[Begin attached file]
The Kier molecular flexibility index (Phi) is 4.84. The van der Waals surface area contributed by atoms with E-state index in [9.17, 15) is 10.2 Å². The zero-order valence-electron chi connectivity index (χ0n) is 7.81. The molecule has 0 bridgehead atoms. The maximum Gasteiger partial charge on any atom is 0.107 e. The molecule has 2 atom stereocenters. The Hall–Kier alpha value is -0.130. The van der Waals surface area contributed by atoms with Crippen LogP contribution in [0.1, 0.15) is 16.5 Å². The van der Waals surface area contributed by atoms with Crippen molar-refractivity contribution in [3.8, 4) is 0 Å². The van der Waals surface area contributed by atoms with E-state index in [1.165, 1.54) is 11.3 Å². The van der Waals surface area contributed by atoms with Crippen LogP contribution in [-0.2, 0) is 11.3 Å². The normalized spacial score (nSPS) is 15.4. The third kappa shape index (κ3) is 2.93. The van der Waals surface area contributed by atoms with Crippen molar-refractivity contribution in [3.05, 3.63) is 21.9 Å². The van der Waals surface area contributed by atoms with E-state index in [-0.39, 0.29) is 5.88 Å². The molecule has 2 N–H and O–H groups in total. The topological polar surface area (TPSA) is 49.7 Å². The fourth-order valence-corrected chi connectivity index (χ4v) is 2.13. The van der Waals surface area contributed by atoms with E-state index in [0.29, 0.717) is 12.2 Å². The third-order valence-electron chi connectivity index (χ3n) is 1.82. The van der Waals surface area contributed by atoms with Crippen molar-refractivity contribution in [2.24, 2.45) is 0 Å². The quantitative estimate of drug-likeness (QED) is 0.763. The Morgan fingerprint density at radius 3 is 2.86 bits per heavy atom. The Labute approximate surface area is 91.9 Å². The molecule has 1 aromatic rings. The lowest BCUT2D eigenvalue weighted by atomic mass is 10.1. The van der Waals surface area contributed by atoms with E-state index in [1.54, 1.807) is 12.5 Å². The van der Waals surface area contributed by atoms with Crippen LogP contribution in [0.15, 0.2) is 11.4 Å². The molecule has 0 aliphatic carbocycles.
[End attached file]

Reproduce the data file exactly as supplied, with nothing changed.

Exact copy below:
The Kier molecular flexibility index (Phi) is 4.84. The van der Waals surface area contributed by atoms with E-state index in [9.17, 15) is 10.2 Å². The zero-order valence-electron chi connectivity index (χ0n) is 7.81. The molecule has 0 bridgehead atoms. The maximum Gasteiger partial charge on any atom is 0.107 e. The molecule has 2 atom stereocenters. The Hall–Kier alpha value is -0.130. The van der Waals surface area contributed by atoms with Crippen LogP contribution in [0.1, 0.15) is 16.5 Å². The van der Waals surface area contributed by atoms with Crippen molar-refractivity contribution in [3.8, 4) is 0 Å². The van der Waals surface area contributed by atoms with E-state index in [1.165, 1.54) is 11.3 Å². The van der Waals surface area contributed by atoms with Crippen LogP contribution in [-0.2, 0) is 11.3 Å². The normalized spacial score (nSPS) is 15.4. The third kappa shape index (κ3) is 2.93. The van der Waals surface area contributed by atoms with Crippen molar-refractivity contribution in [3.05, 3.63) is 21.9 Å². The van der Waals surface area contributed by atoms with E-state index in [-0.39, 0.29) is 5.88 Å². The molecule has 2 N–H and O–H groups in total. The topological polar surface area (TPSA) is 49.7 Å². The fourth-order valence-corrected chi connectivity index (χ4v) is 2.13. The van der Waals surface area contributed by atoms with E-state index in [0.29, 0.717) is 12.2 Å². The third-order valence-electron chi connectivity index (χ3n) is 1.82. The van der Waals surface area contributed by atoms with Crippen molar-refractivity contribution in [2.24, 2.45) is 0 Å². The quantitative estimate of drug-likeness (QED) is 0.763. The Morgan fingerprint density at radius 3 is 2.86 bits per heavy atom. The Labute approximate surface area is 91.9 Å². The molecule has 1 aromatic rings. The lowest BCUT2D eigenvalue weighted by atomic mass is 10.1. The van der Waals surface area contributed by atoms with E-state index in [1.54, 1.807) is 12.5 Å². The van der Waals surface area contributed by atoms with Crippen LogP contribution in [0.15, 0.2) is 11.4 Å². The molecule has 0 aliphatic carbocycles.